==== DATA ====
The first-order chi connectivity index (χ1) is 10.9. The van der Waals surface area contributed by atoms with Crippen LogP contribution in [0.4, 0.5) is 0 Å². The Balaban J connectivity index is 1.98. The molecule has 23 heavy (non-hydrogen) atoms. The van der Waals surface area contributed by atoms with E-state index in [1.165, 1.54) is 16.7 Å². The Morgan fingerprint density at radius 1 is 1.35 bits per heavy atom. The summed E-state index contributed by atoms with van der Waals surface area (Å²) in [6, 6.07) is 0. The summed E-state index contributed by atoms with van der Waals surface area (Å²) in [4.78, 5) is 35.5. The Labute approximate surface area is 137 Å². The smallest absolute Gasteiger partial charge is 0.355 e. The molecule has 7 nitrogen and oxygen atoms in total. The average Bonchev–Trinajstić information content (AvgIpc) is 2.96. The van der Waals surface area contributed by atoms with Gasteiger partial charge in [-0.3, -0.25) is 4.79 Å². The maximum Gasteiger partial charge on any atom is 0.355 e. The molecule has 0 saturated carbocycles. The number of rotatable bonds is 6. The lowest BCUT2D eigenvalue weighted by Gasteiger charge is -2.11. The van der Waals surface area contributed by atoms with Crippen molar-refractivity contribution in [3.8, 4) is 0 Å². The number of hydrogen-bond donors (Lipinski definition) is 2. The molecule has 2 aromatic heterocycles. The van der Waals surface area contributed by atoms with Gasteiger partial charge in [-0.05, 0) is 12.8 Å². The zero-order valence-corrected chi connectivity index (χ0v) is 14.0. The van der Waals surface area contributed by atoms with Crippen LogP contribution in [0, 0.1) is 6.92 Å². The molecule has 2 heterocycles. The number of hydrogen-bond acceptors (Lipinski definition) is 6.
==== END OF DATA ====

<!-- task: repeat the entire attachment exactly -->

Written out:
The first-order chi connectivity index (χ1) is 10.9. The van der Waals surface area contributed by atoms with Crippen LogP contribution in [0.4, 0.5) is 0 Å². The Balaban J connectivity index is 1.98. The molecule has 23 heavy (non-hydrogen) atoms. The van der Waals surface area contributed by atoms with E-state index in [1.165, 1.54) is 16.7 Å². The Morgan fingerprint density at radius 1 is 1.35 bits per heavy atom. The summed E-state index contributed by atoms with van der Waals surface area (Å²) in [6, 6.07) is 0. The summed E-state index contributed by atoms with van der Waals surface area (Å²) in [4.78, 5) is 35.5. The Labute approximate surface area is 137 Å². The smallest absolute Gasteiger partial charge is 0.355 e. The molecule has 7 nitrogen and oxygen atoms in total. The average Bonchev–Trinajstić information content (AvgIpc) is 2.96. The van der Waals surface area contributed by atoms with Gasteiger partial charge in [-0.3, -0.25) is 4.79 Å². The maximum Gasteiger partial charge on any atom is 0.355 e. The molecule has 0 saturated carbocycles. The number of rotatable bonds is 6. The lowest BCUT2D eigenvalue weighted by Gasteiger charge is -2.11. The van der Waals surface area contributed by atoms with Crippen molar-refractivity contribution in [3.8, 4) is 0 Å². The number of hydrogen-bond donors (Lipinski definition) is 2. The molecule has 2 aromatic heterocycles. The van der Waals surface area contributed by atoms with Gasteiger partial charge in [-0.05, 0) is 12.8 Å². The zero-order valence-corrected chi connectivity index (χ0v) is 14.0. The van der Waals surface area contributed by atoms with Crippen LogP contribution in [0, 0.1) is 6.92 Å². The molecule has 2 heterocycles. The number of hydrogen-bond acceptors (Lipinski definition) is 6.